3. How do the authors tokenize the compressed bitstreams for training the LLM? The authors convert the compressed bitstreams into token sequences by grouping every N bits into a single token, resulting in a vocabulary size of 2^N. They explore settings of N = 8 and N = 16, finding that larger vocabularies improve performance.

[03] Results

1. What are the key findings regarding training LLMs over AC-compressed text?

  • Training directly over AC-compressed text fails, as the output is too uniform and opaque for the model to learn.
  • The "Equal-Info Windows" method enables effective learning over compressed text, outperforming byte-level baselines in terms of perplexity and inference speed.
  • However, the best-performing Equal-Info Windows models still underperform subword tokenizers in terms of perplexity, despite their shorter sequence lengths.

2. How do the authors explain the difficulty in learning AC-compressed text? The authors hypothesize that the main challenge stems from the difficulty of learning the AC compression and decompression process itself, rather than just the modeling component. They show that even the sub-tasks of AC-compressing and AC-decompressing text are not learned well by the LLM.

3. What are the key findings regarding the "learnability" of different compression methods?

  • GZip-compressed text is learnable by the LLM, but not competitive in terms of compression rate and performance.
  • Equal-Info Windows compression retains more "non-uniform" information in the bitstream compared to vanilla AC, which contributes to its improved learnability.
  • Larger token vocabularies (e.g., 65,536 vs. 256) also improve learnability, even when controlling for the amount of raw text seen during training.

[04] Analysis

1. How do the authors characterize the differences between the tokenization of Equal-Info Windows and SentencePiece?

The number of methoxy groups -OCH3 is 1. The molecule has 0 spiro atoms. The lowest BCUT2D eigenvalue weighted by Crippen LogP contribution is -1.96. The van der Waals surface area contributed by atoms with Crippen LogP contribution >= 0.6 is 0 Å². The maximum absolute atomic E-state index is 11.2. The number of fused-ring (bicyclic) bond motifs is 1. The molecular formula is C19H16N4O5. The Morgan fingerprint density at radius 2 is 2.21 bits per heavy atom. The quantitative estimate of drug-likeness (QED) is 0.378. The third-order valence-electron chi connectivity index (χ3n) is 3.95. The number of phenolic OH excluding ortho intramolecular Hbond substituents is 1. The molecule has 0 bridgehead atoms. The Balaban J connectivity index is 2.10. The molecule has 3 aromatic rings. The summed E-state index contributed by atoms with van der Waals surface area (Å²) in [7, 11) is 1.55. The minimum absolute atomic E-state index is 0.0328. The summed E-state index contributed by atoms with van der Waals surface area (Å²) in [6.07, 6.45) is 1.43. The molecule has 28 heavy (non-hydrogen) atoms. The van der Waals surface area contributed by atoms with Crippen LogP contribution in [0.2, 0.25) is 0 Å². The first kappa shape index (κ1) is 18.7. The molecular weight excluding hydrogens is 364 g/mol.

• SentencePiece produces a relatively stable text-to-token mapping, where the same word typically maps to the same token sequence.
  • Equal-Info Windows has a more unstable and less "semantic" tokenization, where the same word can be split into different token sequences depending on context.

2. What insights do the authors gain about how the LLM learns to decode the Equal-Info Windows compressed text?

  • The model learns to decode the window-initial tokens first, and then progressively learns to decode the later tokens within each window.
  • The model struggles to maintain accurate decoding as it moves further into each window, suggesting a limit to how long it can reliably track the AC decompression process.

3. How do the authors explain the importance of the "non-uniformity" of the compressed bitstream for learnability? The authors find that compression methods that produce more non-uniform bitstreams (e.g., Equal-Info Windows) are more learnable by the LLM, compared to methods that produce more uniform outputs (e.g., vanilla AC). This suggests that the LLM needs to be able to detect some remaining patterns in the compressed data in order to effectively model it.